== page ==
# An invitation to biomathematics by Robeva R.S., et al.

By Robeva R.S., et al.

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State p1: The graph of f(P) for P near p1 is shown in Figure 1-10. dP > 0; dt so P is increasing toward p1. On the other hand, if P is slightly larger dP < 0 and P decreases, again moving toward than p1, then f(P) < 0, so dt p1. In either case, if P is slightly different than p1, then P moves toward p1. We refer to a point such as p1 as a stable equilibrium point. Suppose P is slightly smaller than p1. Then f(P) > 0, which means State p2: The graph of f(P) for P near p2 is shown in Figure 1-11.

Pn so that xn is the fraction of the maximum K population the environment can sustain. With this notation, the Verhulst model takes the equivalent form: To demonstrate this, let xn ¼ xnþ1 À xn ¼ að1 À xn Þxn ; (1-26) and the carrying capacity of the model in Eq. (1-26) is equal to 1. Equation (1-26) represents the nondimensional form of the Verhulst model from Eq. (1-25). This is due to the fact that Pn and K are measured in the same Pn is nondimensional. This representation has units, so the quantity xn ¼ K 29 30 An Invitation to Biomathematics Chapter One several mathematical advantages.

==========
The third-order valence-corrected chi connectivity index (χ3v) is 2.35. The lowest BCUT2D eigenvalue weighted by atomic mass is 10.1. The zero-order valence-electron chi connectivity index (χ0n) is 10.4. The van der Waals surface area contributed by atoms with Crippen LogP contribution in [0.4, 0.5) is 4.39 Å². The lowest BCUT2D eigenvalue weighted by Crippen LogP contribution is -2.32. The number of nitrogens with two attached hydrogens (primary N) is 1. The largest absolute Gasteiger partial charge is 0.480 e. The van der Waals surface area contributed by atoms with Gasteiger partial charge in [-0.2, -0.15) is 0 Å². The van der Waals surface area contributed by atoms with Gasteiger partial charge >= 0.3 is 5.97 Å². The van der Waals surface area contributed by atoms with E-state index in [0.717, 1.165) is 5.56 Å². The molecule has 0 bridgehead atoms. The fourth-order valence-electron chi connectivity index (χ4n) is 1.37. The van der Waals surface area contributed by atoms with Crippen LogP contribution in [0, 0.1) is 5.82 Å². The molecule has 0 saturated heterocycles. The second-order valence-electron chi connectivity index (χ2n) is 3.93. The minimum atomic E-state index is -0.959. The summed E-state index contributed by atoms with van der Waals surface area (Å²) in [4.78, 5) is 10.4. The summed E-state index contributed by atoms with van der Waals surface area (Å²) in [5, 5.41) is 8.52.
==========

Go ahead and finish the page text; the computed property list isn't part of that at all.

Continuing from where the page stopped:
P(0) < p1; p1 < P(0) < p2; p2 < P(0) < p3; P(0) > p3). dP ¼ f ðPÞ and the graph of f(P) is shown in Figure 1-15. dt Describe what happens if P is close to the equilibrium point p1. (c) Suppose So far, we have only considered questions related to population growth. The techniques described, however, are quite general and can be used to answer a variety of questions related to quantities that change with time, as the following examples illustrate. f(P ) = dP dt 0 f(P ) = 0 P p2 p1 FIGURE 1-13. The graph of f(P) ¼ dP/dt versus P for the logistic Eq.